Goodyear will upgrade its software soon, a decision that will allow XPLOR users to order Goodyear, Kelly and Dunlop brand tires online. There is also an aggressive plan in place to sign on 800 more dealers before the end of 2000, and faster processors have been added over the last six months to improve screen call-up time and screen-to-screen speed. The Akron tiremaker also is looking at ways to add more functionality to its national account XPLOR feature. Like Michelin, Goodyear started with its dealers, 75 of them, who worked with Rick Godic, manager, extranet systems, North American Tires, and his crew by telling them what functions they wanted, what kind of speed they demanded and the look, feel and ease of use they needed.

Functionality. There are elements built into XPLOR that do not exist in BIB NET. One of the most noticeable is the “tire dolly” icon that appears on XPLOR’s order entry screen. Those familiar with shopping on the Internet will compare the tire dolly with the familiar “shopping cart” used on many sites.

The Goodyear system tells tire dealers what tires are available, which are on backorder, and when the tires on backorder are going to be manufactured, right down to actual production dates.

XPLOR stores 90 days worth of invoices. A dealer can retrieve his as long as it has been generated within the last 90 days, or he can do a search. He keys in his invoice number and he will see a presentation. Or he can key in a date range, March 1 through March 10, and see all of his invoices during that period. He also can print out his statements for full review.

Godic says the price the dealer sees when placing an order may come in at a lower number on his invoice because Goodyear may have a “one to 25” lot price and an “above 30” lot price. If a dealer orders 30 tires, XPLOR automatically invoices at the 30-lot price, which would be lower than originally shown on the screen.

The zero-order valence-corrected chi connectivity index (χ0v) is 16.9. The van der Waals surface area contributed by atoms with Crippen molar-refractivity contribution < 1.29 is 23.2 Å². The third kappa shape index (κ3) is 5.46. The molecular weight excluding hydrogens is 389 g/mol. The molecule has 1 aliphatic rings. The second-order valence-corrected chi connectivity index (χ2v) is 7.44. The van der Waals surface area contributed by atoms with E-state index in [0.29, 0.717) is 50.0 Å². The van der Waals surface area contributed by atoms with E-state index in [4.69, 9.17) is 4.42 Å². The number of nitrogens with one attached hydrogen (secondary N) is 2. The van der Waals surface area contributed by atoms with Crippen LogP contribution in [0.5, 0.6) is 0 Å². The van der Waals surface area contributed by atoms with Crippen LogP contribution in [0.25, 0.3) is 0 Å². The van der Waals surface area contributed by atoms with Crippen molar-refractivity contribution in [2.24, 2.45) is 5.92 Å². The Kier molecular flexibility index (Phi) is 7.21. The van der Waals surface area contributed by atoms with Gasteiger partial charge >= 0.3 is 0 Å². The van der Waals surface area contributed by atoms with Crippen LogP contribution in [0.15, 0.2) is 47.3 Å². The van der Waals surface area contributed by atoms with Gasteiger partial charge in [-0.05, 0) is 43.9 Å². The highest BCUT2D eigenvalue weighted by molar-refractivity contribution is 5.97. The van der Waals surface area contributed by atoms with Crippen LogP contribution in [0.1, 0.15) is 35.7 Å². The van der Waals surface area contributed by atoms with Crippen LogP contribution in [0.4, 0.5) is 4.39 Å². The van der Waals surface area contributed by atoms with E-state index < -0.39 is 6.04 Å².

XPLOR also can help with sales promotions. “In the old days a sales promotion was mailed at the end of February for a sales contest being held in March only,” says Godic. “Often, these mailings would not arrive at a dealership until sometime in March, a fact that immediately cut down the amount of time the dealer had to react to the promotion, to order tires and to take advantage of pricing opportunities.

“On XPLOR, we can announce a sales promotion at the end of February and the dealer will see it the same day. Now he has a full 30 days of selling time, compared with maybe just 22 days under the old system. It’s all done in real time.” Goodyear also adds a small flashing indicator on the screen to alert the dealer about special pricing programs on specific tires. Again, Michelin can do the same, but not with as many bells and whistles.

“We have also built in e-mail functionality that lets a dealer click onto any of the following departments: advertising/merchandising, consumer relations, a co-op hotline, credit department, government sales, product service and the XPLOR help desk in Akron, to name a few,” says Godic. “In this way, the dealer is in constant contact with people who can help.”

What remains a problem for tire companies trying to sell their extranet solutions to dealers is the reticence of dealers to accept new technology. By their own admission, some dealers interviewed by Modern Tire Dealer have said they probably have been too slow to react (part two of MTD’s look at the extranet, the dealer perspective, will appear in November’s issue).

“This is probably no different than the temporary resistance to computers observed in the early 1980s,” says Godic. “Once a dealer becomes accustomed to doing business on XPLOR he will not want to go back to doing business the old-fashioned way. That is also why we prepared a 45-minute training video, a 150-page training manual and why we invite dealers to use our call center to help them get answers to their questions about using XPLOR. We’re with our dealers every step of the way.”


Bridgestone/Firestone (BFS), which so far has shown itself to be the most unhurried of the major tiremakers in the extranet race, introduced ENTIRENET in 1998. But the company has recently accelerated its efforts.